- The Washington Times - Wednesday, March 5, 2003

Maryland forward Tahj Holden was supposed to be a combination sixth man and spot starter this season.
Instead, two career scoring highs in four games have suddenly elevated his supporting role to that of leading man.
Holden's 20 points and nine rebounds were the difference in No.13 Maryland's 68-65 victory over N.C. State on Sunday. The Terps would have been humbled without Holden's persistent presence that has been overlooked.
Maybe Holden doesn't dominate around the rim with power moves, but he could be a major force if the surging Terps advance to their third straight Final Four. Maryland (19-7, 11-4) ends its regular season at Virginia (14-13, 5-9) Sunday.
"People expect Tahj to play a certain way," coach Gary Williams said. "He doesn't play the way most 6-11, 260-pounders play. He plays a very finesse game. He probably knows the game as well as any inside player I've coached. He learned the game like a guard. He knows what every player does on the court."
Holden is the consummate team player. He's not flashy and can disappear during blowouts when he leaves the scoring to others. He often spends practices tutoring successor Travis Garrison. So what if fans wonder how he can go from a then career-best 18 points against Duke on Feb.19 to none vs. North Carolina four days later? Holden knows he's the third scoring option at best behind guards Drew Nicholas and Steve Blake and doesn't take low-percentage shots.
"Not everybody likes everybody," Holden said. "You can find people who don't like Michael Jordan, so you'll find people that don't like Tahj Holden."
Center Ryan Randle can't always carry the Terps underneath, so Holden has been increasingly needed during late runs. Williams called Holden's experience "invaluable" during tense stretches, but the coach likes the senior's underrated leadership and humor even more.
Maryland announcer Johnny Holliday dubbed Holden the "unofficial mayor of College Park." He's also president of the student-athlete advisory council.
"Tahj will hit me up at some point for a political donation," Williams said. "He's going to run for office because he's the master politician."
Holden averaged 4.5 points over his three years, missing nine games in 2001 after he broke a foot early in the season. Holden started 10 games early last season before being replaced by Chris Wilcox, who blossomed into an NBA first-round pick.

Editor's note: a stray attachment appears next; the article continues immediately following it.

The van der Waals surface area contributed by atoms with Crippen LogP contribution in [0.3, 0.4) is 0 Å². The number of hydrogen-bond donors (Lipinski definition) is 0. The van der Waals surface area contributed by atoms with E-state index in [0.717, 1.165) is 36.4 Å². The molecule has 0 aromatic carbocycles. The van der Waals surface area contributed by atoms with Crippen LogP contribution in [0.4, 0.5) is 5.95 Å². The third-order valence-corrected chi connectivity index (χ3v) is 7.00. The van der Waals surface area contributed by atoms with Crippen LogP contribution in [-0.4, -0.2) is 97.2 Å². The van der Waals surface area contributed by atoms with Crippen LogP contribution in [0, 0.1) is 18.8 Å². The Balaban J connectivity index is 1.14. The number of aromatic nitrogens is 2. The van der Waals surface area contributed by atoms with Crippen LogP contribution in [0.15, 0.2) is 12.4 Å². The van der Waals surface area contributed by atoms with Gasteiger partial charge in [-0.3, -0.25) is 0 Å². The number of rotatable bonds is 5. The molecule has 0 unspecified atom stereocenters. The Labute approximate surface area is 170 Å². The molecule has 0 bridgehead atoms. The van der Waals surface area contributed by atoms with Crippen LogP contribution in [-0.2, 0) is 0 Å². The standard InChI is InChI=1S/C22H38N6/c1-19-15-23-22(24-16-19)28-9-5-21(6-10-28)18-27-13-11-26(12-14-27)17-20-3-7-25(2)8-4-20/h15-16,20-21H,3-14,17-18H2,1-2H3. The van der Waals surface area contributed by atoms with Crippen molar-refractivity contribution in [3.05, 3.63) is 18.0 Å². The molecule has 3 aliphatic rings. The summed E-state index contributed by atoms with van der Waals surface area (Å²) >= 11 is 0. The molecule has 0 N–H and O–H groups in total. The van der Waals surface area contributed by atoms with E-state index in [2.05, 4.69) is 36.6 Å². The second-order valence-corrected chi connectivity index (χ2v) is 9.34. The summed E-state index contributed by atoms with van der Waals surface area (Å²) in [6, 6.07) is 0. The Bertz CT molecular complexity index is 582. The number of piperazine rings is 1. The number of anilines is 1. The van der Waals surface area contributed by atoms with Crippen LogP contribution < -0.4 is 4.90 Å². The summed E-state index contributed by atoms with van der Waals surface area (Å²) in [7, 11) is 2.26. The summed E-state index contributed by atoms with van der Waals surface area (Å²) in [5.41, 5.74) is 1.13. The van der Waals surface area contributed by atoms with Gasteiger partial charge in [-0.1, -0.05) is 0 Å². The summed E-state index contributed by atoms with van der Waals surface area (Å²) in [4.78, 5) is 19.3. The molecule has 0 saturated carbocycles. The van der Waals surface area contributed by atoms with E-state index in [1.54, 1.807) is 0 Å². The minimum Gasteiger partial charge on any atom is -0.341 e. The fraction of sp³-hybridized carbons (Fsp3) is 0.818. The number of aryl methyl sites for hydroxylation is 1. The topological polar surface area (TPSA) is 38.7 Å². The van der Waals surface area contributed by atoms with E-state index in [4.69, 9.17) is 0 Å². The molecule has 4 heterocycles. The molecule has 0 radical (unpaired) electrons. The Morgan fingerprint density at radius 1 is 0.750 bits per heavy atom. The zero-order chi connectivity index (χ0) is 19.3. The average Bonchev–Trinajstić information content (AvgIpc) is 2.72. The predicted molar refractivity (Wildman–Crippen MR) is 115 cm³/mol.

An inconsistent start earlier this season again sent Holden to the bench for five games before he returned against Duke on Jan.18 when Williams moved to an all-senior lineup. The short stint as the sixth man made Holden play with more urgency. He understood his final chance would end soon.
"It could be over very quickly in the ACC and NCAA tournaments," he said, "so I play every game like the cliche 'It's my last' because it could be my last. I know where [the years] went. I can remember it all. It went by a little faster than I wanted to, but you're not going to be able to pause when things are good. I wish I could have stopped it when the clock hit zero on the national championship for three months."
Holden exits with a communications degree this summer and some prospect of making the NBA. However, he'll miss being the team elder.
"I'll never have the opportunity to be around guys my age and be good friends like we are," Holden said. "You get to the pros and guys will be 38, 39 years old and been in the league 10 years, and I'll be 22."
Meanwhile, Maryland is staggering its practice schedule with two days off because the Terps have no midweek game for the first time this season. All ACC teams have one midweek bye.
"I have some reservations," Williams said, "but the positive things are you're rested and work on things you may not have been doing particularly well. … You can't get a [nonconference] midweek game. Nobody wants to travel in midweek this time of year, and we're not going to travel."

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